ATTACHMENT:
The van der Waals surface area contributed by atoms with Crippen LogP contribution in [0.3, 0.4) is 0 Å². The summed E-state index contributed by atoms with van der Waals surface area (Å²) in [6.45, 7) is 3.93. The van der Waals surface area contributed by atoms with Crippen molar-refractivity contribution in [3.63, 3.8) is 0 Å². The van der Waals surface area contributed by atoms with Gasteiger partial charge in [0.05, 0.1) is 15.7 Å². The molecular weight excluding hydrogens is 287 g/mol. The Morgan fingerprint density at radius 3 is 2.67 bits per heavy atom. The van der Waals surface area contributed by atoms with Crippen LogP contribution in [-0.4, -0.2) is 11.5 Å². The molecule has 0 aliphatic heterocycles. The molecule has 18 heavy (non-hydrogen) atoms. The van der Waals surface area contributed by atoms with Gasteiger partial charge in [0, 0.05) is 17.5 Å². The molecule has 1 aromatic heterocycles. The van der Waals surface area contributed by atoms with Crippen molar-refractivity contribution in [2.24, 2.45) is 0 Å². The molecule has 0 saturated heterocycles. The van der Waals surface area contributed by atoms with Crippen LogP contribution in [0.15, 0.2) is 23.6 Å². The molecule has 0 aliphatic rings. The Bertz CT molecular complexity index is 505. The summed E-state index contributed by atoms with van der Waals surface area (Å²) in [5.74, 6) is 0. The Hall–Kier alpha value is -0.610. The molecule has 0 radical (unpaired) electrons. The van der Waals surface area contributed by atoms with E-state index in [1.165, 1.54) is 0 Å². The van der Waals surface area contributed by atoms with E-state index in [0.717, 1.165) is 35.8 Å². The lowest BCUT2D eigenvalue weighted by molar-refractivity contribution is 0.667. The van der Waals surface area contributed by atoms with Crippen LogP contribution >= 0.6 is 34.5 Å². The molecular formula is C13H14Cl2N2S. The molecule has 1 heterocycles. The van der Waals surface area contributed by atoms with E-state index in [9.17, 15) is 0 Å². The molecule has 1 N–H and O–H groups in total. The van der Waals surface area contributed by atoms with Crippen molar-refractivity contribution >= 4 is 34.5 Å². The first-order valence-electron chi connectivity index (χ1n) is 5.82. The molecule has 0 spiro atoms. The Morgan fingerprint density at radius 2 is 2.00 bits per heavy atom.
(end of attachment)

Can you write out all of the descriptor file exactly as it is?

The van der Waals surface area contributed by atoms with Crippen LogP contribution in [0.3, 0.4) is 0 Å². The summed E-state index contributed by atoms with van der Waals surface area (Å²) in [6.45, 7) is 3.93. The van der Waals surface area contributed by atoms with Crippen molar-refractivity contribution in [3.63, 3.8) is 0 Å². The van der Waals surface area contributed by atoms with Gasteiger partial charge in [0.05, 0.1) is 15.7 Å². The molecular weight excluding hydrogens is 287 g/mol. The Morgan fingerprint density at radius 3 is 2.67 bits per heavy atom. The van der Waals surface area contributed by atoms with Crippen LogP contribution in [-0.4, -0.2) is 11.5 Å². The molecule has 0 aliphatic heterocycles. The molecule has 18 heavy (non-hydrogen) atoms. The van der Waals surface area contributed by atoms with Gasteiger partial charge in [0, 0.05) is 17.5 Å². The molecule has 1 aromatic heterocycles. The van der Waals surface area contributed by atoms with Crippen molar-refractivity contribution in [2.24, 2.45) is 0 Å². The molecule has 0 saturated heterocycles. The van der Waals surface area contributed by atoms with Crippen LogP contribution in [0.15, 0.2) is 23.6 Å². The molecule has 0 aliphatic rings. The Bertz CT molecular complexity index is 505. The summed E-state index contributed by atoms with van der Waals surface area (Å²) in [5.74, 6) is 0. The Hall–Kier alpha value is -0.610. The molecule has 0 radical (unpaired) electrons. The van der Waals surface area contributed by atoms with E-state index in [1.165, 1.54) is 0 Å². The van der Waals surface area contributed by atoms with E-state index in [0.717, 1.165) is 35.8 Å². The lowest BCUT2D eigenvalue weighted by molar-refractivity contribution is 0.667. The van der Waals surface area contributed by atoms with Crippen LogP contribution >= 0.6 is 34.5 Å². The molecular formula is C13H14Cl2N2S. The molecule has 1 heterocycles. The van der Waals surface area contributed by atoms with E-state index in [9.17, 15) is 0 Å². The molecule has 1 N–H and O–H groups in total. The van der Waals surface area contributed by atoms with Crippen molar-refractivity contribution >= 4 is 34.5 Å². The first-order valence-electron chi connectivity index (χ1n) is 5.82. The molecule has 0 spiro atoms. The Morgan fingerprint density at radius 2 is 2.00 bits per heavy atom.